The White House
President Obama and former Massachusetts Gov. Mitt Romney talk in the Oval Office following their lunch, Nov. 29, 2012. This official White House photograph is being made available only for publication by news organizations and/or for personal use printing by the subject(s) of the photograph. The photograph may not be manipulated in any way and may not be used in commercial or political materials, advertisements, emails, products, promotions that in any way suggests approval or endorsement of the President, the First Family, or the White House.�
Three weeks after the election, Mitt Romney made it to the White House.
For about 90 minutes. After an odd arrival in which a man rushed his SUV and ended up getting arrested by the Secret Service.
It wasn't the start of a term as Romney had envisioned. But it was, at least, all on good terms with the man who defeated him, President Barack Obama.
Over a private lunch on Thursday, Obama and Romney had some white turkey chili, Southwestern grilled chicken salad and — from the reports of it — the kind of actual conversation that never happens while two presidential nominees are bashing each other's ideas during a campaign.
They shook hands in the Oval Office. They spoke of American leadership in the world. They pledged to keep in touch. Maybe even work together.
All that, at least, according to a White House statement about what happened behind closed doors. The two men themselves never faced reporters.
"Each man wanted to have a private conversation," said White House spokesman Jay Carney. "They didn't want to turn it into a press event."
Much has happened already in American politics since the Nov. 6 election, when voters ended a fierce presidential race by choosing Obama in convincing fashion. Romney is among those who have opined on why he lost, telling donors Obama won by giving "gifts" to groups like Latinos, blacks and young voters.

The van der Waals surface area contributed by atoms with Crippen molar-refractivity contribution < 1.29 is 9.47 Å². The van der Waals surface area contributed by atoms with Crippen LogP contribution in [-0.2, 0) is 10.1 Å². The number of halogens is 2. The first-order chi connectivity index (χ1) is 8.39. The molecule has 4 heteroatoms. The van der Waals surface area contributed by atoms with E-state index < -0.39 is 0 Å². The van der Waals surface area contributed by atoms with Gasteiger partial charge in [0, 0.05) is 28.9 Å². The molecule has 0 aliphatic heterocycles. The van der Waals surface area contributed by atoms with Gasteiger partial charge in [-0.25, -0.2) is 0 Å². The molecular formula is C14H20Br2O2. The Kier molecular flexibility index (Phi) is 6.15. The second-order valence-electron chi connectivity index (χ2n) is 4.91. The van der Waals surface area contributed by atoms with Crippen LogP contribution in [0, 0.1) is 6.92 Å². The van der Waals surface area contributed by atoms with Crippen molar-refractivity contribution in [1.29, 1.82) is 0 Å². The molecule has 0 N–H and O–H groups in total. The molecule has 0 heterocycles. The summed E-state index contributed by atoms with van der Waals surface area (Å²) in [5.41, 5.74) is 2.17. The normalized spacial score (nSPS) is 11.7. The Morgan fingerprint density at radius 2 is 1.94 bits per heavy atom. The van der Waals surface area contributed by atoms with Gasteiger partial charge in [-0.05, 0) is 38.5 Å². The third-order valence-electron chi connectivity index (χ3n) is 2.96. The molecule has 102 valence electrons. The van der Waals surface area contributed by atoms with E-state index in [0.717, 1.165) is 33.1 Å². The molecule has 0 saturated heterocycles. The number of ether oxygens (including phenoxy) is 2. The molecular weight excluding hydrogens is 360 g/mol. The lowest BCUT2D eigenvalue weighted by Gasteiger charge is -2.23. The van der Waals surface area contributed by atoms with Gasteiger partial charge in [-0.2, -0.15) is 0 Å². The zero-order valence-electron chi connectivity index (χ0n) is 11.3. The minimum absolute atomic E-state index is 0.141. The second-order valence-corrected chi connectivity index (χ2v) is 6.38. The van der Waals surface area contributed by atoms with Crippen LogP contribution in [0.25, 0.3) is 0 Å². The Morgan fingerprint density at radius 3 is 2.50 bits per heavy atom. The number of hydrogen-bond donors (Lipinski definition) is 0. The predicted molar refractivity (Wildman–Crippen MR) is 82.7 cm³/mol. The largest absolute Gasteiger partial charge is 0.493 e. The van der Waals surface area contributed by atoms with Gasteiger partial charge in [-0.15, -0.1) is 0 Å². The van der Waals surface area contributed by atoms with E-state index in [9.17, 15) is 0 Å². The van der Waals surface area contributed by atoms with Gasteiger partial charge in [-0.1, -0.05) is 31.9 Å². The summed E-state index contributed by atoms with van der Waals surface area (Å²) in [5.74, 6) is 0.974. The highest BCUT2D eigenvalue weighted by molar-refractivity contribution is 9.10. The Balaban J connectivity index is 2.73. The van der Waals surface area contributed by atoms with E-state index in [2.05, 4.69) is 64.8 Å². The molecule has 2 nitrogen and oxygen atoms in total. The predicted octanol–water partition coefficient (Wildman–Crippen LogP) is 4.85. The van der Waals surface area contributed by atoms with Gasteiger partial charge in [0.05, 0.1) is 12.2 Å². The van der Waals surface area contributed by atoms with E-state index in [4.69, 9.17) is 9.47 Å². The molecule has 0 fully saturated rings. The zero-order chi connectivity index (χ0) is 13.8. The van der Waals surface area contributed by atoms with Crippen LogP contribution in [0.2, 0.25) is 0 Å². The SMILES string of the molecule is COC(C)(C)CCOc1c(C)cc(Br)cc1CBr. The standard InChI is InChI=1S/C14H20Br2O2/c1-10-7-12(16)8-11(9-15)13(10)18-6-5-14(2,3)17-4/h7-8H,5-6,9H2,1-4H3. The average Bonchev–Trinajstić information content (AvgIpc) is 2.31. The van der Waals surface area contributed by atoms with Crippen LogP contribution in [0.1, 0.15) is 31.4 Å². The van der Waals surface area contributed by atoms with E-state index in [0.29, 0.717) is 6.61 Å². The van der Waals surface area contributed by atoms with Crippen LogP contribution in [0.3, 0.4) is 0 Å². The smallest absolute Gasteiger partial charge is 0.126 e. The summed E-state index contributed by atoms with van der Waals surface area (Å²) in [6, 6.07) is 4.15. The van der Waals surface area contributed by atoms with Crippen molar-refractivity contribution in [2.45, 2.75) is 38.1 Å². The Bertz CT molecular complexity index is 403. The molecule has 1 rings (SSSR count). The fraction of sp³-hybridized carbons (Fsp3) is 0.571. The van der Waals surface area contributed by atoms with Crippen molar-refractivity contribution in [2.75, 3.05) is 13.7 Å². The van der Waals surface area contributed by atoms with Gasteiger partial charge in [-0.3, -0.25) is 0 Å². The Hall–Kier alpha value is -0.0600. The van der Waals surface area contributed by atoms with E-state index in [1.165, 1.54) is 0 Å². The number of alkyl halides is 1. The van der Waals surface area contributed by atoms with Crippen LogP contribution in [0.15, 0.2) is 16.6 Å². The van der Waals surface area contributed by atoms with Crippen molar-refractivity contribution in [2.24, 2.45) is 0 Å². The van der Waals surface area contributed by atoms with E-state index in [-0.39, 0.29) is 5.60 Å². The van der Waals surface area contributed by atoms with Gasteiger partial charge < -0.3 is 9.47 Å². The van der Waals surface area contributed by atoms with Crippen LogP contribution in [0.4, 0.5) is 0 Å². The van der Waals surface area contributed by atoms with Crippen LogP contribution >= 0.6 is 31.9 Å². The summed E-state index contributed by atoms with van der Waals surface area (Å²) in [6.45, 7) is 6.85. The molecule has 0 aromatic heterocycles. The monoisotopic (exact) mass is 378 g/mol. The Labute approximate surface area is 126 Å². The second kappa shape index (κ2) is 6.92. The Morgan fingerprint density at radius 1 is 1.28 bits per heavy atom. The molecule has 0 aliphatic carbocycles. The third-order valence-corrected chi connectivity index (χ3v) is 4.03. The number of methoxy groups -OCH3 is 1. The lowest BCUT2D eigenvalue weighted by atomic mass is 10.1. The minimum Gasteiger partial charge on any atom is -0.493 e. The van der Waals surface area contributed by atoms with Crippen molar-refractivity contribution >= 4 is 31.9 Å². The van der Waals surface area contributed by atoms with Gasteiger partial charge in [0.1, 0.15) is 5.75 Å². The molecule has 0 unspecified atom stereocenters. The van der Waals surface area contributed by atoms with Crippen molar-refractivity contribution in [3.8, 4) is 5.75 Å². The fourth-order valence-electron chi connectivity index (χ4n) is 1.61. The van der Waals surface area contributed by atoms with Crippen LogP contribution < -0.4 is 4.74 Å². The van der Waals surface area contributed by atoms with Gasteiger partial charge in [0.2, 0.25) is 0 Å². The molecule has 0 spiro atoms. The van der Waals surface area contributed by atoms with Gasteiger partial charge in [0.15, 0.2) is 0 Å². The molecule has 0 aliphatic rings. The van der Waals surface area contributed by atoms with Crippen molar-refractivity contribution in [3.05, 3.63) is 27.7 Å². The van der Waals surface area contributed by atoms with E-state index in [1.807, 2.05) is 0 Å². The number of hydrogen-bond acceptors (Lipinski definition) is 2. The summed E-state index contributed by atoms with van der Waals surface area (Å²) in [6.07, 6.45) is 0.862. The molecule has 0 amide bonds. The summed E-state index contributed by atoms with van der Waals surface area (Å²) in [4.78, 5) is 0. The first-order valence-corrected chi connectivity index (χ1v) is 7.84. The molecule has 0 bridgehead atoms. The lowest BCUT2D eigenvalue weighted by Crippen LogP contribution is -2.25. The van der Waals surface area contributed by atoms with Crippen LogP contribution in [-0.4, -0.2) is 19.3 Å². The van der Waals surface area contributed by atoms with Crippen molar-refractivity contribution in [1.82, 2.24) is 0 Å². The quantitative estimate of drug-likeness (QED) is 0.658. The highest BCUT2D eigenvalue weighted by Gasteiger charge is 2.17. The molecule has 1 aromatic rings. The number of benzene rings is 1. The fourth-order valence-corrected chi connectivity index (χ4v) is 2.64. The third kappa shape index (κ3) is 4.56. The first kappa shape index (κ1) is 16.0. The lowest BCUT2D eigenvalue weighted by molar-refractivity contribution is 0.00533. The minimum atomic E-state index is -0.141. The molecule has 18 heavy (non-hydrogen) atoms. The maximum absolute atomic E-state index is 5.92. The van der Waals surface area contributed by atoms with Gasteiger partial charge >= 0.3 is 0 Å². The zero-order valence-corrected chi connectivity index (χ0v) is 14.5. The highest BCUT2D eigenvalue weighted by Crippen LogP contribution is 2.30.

Carney said that comment, widely panned as disparaging by leaders of both parties, did not hang over the postelection meeting of the two men.
The spokesman underscored Obama's interest in listening to Romney's ideas.
Obama presumably did so without accusing his former rival of having "Romnesia" about his own positions, as the president had once charged with a wicked smile.
Long gone too, it seemed, was Romney's accusation over the summer that Obama was running a "campaign of division and anger and hate."
"Gov. Romney congratulated the president for the success of his campaign and wished him well over the coming four years," the White House statement said.
And this: "They pledged to stay in touch, particularly if opportunities to work together on shared interests arise."
Romney adviser Eric Fehrnstrom agreed that it was a "very friendly lunch" between two men who spoke about the big challenges facing the nation.
Still, Romney did not get the warmest of welcomes coming into the White House gates.
The Secret Service said a man interfered with his vehicle as it arrived at a secure checkpoint near the White House. The man was later interviewed by an officer and became combative, the Secret Service said. He was charged with assault on a police officer and unlawful entry.
As for the meeting that followed, aides familiar with both sides said it amounted to political symbolism and a promise kept but that it had no substantive or specific agenda. Obama had told the watching world on election night that he would sit down with Romney in the weeks ahead.
That they did, in the dining room just off the Oval Office.
As much as the bitter campaign consumed 2012, it faded remarkably quickly. Obama is in a fiscal fight with Congress, with the economy at stake.
Romney has largely disappeared from the public eye.
Republican officials said they had little expectation the meeting would produce any meaningful results. They said that while Romney was the face of the GOP for much of the year, he did not command enough following among the party's passionate voters or chattering class to maintain a leadership role going forward.